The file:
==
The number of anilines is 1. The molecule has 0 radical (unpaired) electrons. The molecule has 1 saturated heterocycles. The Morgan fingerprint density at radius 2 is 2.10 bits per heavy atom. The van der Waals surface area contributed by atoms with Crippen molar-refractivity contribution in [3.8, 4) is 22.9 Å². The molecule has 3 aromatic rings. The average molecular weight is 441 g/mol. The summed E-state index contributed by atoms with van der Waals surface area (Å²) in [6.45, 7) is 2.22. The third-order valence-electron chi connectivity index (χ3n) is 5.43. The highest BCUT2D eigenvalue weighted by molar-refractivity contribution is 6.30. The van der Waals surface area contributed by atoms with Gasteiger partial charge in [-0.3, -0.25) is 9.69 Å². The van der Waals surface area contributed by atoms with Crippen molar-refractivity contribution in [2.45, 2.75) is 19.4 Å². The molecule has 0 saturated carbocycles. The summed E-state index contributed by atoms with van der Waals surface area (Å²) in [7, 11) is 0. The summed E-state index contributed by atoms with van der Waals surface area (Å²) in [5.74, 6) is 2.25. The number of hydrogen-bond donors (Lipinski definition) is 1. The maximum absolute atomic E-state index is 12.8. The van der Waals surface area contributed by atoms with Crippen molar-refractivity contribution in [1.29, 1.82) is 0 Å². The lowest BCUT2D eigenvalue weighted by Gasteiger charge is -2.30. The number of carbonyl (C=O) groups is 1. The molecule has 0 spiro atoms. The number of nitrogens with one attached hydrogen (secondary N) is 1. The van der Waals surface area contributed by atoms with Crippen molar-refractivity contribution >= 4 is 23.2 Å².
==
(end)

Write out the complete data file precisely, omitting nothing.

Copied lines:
The number of anilines is 1. The molecule has 0 radical (unpaired) electrons. The molecule has 1 saturated heterocycles. The Morgan fingerprint density at radius 2 is 2.10 bits per heavy atom. The van der Waals surface area contributed by atoms with Crippen molar-refractivity contribution in [3.8, 4) is 22.9 Å². The molecule has 3 aromatic rings. The average molecular weight is 441 g/mol. The summed E-state index contributed by atoms with van der Waals surface area (Å²) in [6.45, 7) is 2.22. The third-order valence-electron chi connectivity index (χ3n) is 5.43. The highest BCUT2D eigenvalue weighted by molar-refractivity contribution is 6.30. The van der Waals surface area contributed by atoms with Gasteiger partial charge in [-0.3, -0.25) is 9.69 Å². The van der Waals surface area contributed by atoms with Crippen molar-refractivity contribution in [2.45, 2.75) is 19.4 Å². The molecule has 0 saturated carbocycles. The summed E-state index contributed by atoms with van der Waals surface area (Å²) in [7, 11) is 0. The summed E-state index contributed by atoms with van der Waals surface area (Å²) in [5.74, 6) is 2.25. The number of hydrogen-bond donors (Lipinski definition) is 1. The maximum absolute atomic E-state index is 12.8. The van der Waals surface area contributed by atoms with Crippen molar-refractivity contribution in [1.29, 1.82) is 0 Å². The lowest BCUT2D eigenvalue weighted by Gasteiger charge is -2.30. The number of carbonyl (C=O) groups is 1. The molecule has 0 spiro atoms. The number of nitrogens with one attached hydrogen (secondary N) is 1. The van der Waals surface area contributed by atoms with Crippen molar-refractivity contribution >= 4 is 23.2 Å².